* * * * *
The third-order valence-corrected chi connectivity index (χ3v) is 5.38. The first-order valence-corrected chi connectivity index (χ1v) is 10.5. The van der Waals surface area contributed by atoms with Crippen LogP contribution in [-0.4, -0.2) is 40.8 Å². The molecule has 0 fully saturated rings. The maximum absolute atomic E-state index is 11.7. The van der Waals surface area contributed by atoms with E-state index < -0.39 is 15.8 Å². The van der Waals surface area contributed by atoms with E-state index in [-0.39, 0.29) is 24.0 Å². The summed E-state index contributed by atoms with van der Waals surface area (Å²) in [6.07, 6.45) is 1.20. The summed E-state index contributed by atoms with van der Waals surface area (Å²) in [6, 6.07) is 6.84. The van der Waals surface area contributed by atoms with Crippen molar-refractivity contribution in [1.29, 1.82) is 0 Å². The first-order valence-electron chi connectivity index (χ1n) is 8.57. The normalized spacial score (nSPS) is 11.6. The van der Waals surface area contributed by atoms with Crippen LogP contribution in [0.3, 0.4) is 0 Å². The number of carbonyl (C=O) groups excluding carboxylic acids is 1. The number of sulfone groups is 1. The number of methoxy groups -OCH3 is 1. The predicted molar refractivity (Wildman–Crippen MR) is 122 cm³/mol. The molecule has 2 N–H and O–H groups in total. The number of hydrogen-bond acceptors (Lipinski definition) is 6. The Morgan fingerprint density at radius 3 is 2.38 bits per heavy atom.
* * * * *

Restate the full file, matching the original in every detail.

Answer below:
The third-order valence-corrected chi connectivity index (χ3v) is 5.38. The first-order valence-corrected chi connectivity index (χ1v) is 10.5. The van der Waals surface area contributed by atoms with Crippen LogP contribution in [-0.4, -0.2) is 40.8 Å². The molecule has 0 fully saturated rings. The maximum absolute atomic E-state index is 11.7. The van der Waals surface area contributed by atoms with E-state index < -0.39 is 15.8 Å². The van der Waals surface area contributed by atoms with E-state index in [-0.39, 0.29) is 24.0 Å². The summed E-state index contributed by atoms with van der Waals surface area (Å²) in [6.07, 6.45) is 1.20. The summed E-state index contributed by atoms with van der Waals surface area (Å²) in [6, 6.07) is 6.84. The van der Waals surface area contributed by atoms with Crippen molar-refractivity contribution in [1.29, 1.82) is 0 Å². The first-order valence-electron chi connectivity index (χ1n) is 8.57. The normalized spacial score (nSPS) is 11.6. The van der Waals surface area contributed by atoms with Crippen LogP contribution in [0.3, 0.4) is 0 Å². The number of carbonyl (C=O) groups excluding carboxylic acids is 1. The number of sulfone groups is 1. The number of methoxy groups -OCH3 is 1. The predicted molar refractivity (Wildman–Crippen MR) is 122 cm³/mol. The molecule has 2 N–H and O–H groups in total. The number of hydrogen-bond acceptors (Lipinski definition) is 6. The Morgan fingerprint density at radius 3 is 2.38 bits per heavy atom.